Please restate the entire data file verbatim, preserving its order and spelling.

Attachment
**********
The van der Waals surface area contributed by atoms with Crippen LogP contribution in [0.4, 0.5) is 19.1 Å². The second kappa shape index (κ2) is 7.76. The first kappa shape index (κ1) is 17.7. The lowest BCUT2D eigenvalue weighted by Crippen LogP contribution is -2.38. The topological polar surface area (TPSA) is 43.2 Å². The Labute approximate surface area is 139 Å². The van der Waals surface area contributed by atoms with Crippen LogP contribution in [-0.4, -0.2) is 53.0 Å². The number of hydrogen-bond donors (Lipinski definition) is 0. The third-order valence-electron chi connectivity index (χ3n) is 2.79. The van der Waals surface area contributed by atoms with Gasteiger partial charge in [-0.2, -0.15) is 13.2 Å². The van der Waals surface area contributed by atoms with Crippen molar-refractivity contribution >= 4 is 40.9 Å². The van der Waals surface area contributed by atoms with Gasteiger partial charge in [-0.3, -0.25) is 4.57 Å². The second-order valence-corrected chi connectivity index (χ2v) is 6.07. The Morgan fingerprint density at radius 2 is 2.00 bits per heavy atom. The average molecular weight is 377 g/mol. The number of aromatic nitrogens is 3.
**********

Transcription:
The van der Waals surface area contributed by atoms with Crippen LogP contribution in [0.4, 0.5) is 19.1 Å². The second kappa shape index (κ2) is 7.76. The first kappa shape index (κ1) is 17.7. The lowest BCUT2D eigenvalue weighted by Crippen LogP contribution is -2.38. The topological polar surface area (TPSA) is 43.2 Å². The Labute approximate surface area is 139 Å². The van der Waals surface area contributed by atoms with Crippen LogP contribution in [-0.4, -0.2) is 53.0 Å². The number of hydrogen-bond donors (Lipinski definition) is 0. The third-order valence-electron chi connectivity index (χ3n) is 2.79. The van der Waals surface area contributed by atoms with Gasteiger partial charge in [-0.2, -0.15) is 13.2 Å². The van der Waals surface area contributed by atoms with Crippen molar-refractivity contribution >= 4 is 40.9 Å². The van der Waals surface area contributed by atoms with Gasteiger partial charge in [-0.3, -0.25) is 4.57 Å². The second-order valence-corrected chi connectivity index (χ2v) is 6.07. The Morgan fingerprint density at radius 2 is 2.00 bits per heavy atom. The average molecular weight is 377 g/mol. The number of aromatic nitrogens is 3.